Membership sale! Use promo code JOIN35 and save $7 (reg. $42). Sign up today! See if you qualify to join TDF.

An online theatre magazine

Read about NYC's best theatre and dance productions and watch video interviews with innovative artists

Translate Page

Keeping "Christmas" Evergreen

Date: Dec 02, 2009


Facebook Twitter

Now in its second year on Broadway, Irving Berlin’s White Christmas is becoming a holiday tradition in New York City. The show’s popularity is based partly on its feel-good plot, which includes two love stories and a musical-within-a-musical, and partly on its score, which features Irving Berlin standards like “Blue Skies” and “I’ve Got My Love to Keep Me Warm.” The package wouldn’t be nearly as shiny, however, without choreographer Randy Skinner. His work on this production was nominated for a Tony Award last year, and it extends his reputation for throwback-glamour style.

Famous for gliding turns, graceful arms, large-group unison dancing and fleet-footed tap sequences, Skinner’s choreography is reminiscent of classic movie musicals, and that’s no accident: He’s an avid fan of the MGM Golden Age. “As a kid I was immediately drawn to Fred and Ginger,” he says. “I adored the ease and majesty of the way they moved. It’s powerful material.”

In all his choreography, Skinner aims to stage the magic he saw on screen. He says, “My challenge is how do you get that type of perfection live onstage, push the envelope—and not kill your dancers eight times a week?”

Along with the influential films, the Ohio native says his style is underpinned by classical ballet, “where all great dancing comes from.” Skinner also was a performer himself, and that experience informs his creations. “Performing musicals set in the 30s and 40s, like No, No, Nanette and Funny Girl, made me aware of great choreographers and styles, and how they vary,” he says. Since White Christmas called for a backdrop of 1950s America, Skinner and the entire artistic team researched how to recreate that era. “We all agreed the show’s feel would be based on truth,” he says. “During the scene about The Ed Sullivan Show, our cast performs in front of a drop, just like in the real program.”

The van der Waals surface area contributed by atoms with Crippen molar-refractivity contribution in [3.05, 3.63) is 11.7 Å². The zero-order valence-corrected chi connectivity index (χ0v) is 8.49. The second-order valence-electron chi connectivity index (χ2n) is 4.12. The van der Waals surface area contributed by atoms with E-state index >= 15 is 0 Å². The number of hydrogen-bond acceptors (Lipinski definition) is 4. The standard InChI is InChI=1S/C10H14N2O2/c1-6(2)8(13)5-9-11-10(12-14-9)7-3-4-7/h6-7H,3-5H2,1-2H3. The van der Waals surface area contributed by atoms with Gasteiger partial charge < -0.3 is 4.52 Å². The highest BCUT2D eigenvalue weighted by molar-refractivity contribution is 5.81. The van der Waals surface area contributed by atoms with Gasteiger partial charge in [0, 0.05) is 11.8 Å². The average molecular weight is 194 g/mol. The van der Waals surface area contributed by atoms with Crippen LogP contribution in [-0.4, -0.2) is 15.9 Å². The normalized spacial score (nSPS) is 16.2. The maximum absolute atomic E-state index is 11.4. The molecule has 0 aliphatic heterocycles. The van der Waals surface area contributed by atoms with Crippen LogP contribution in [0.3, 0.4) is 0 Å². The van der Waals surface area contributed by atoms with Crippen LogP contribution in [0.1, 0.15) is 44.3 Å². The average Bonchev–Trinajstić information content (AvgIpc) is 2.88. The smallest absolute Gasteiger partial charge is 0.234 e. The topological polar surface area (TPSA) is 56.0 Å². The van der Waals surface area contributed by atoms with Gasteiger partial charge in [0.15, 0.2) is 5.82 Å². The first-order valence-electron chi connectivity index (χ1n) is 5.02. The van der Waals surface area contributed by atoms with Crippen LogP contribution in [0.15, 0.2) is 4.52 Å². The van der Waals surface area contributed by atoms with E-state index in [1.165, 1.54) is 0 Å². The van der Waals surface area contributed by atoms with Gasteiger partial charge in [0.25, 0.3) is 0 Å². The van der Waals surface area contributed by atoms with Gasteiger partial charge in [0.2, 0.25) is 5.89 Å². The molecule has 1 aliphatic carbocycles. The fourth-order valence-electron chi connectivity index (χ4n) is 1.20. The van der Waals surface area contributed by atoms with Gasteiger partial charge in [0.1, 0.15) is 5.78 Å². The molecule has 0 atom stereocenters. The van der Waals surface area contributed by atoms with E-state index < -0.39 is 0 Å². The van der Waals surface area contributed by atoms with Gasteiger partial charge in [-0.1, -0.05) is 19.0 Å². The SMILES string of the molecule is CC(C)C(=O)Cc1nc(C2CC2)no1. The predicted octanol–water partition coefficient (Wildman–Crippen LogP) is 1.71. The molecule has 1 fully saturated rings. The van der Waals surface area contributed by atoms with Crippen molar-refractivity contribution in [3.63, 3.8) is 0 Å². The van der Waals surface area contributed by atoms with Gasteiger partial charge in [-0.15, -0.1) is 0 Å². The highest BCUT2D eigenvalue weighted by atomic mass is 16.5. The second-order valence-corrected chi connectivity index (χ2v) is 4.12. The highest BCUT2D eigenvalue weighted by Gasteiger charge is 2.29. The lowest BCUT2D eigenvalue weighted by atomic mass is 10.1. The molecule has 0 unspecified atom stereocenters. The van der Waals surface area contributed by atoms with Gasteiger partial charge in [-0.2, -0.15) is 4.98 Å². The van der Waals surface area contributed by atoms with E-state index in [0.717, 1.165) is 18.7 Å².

The fanciful and full-skirted fashions of the 50s played a role in the choreography, too. He explains, “Much of the dance is dictated by the clothes, like the way a full-cut skirt or dress sways when a character moves, or how you tilt your head when you wear a fedora, which the dancers do in ‘Blue Skies.’ There’s a kind of jazz to the 1950s clothes that comes alive in the dancing.”

Skinner also incorporated the dance standards of the time, as he does with each period show he choreographs. “There was a syllabus of steps on television shows and in the movies back then, like this arm position where the elbows are held to the sides and the hands are ‘turning knobs,’” he says. “I have a trio do that move, and if you look at some of the great vinyl record covers of the 50s, the singers are in the same position.

In contrast to today’s “fast and hard hitting” dance that makes no attempt to conceal intense work, Skinner says he always aims to emulate the movie musical tradition of making dance appear effortless. His favorite example of this in White Christmas is “The Best Things Happen While You’re Dancing,” a ballroom piece danced by a pair of the show’s lovebirds. Played by Mara Davi and Tony Yazbeck, the couple sways and sails in turns, lifts and poses with the precision of ballroom and the pizzazz of theatre jazz. “I don’t think people realize how hard that number is,” Skinner says. “Mara and Tony have worked extensively on timing and turning to create that floating feeling. And yet it never shows.”

Lauren Kay is a contributing editor for Dance Spirit magazine and a dancer and writer in NYC.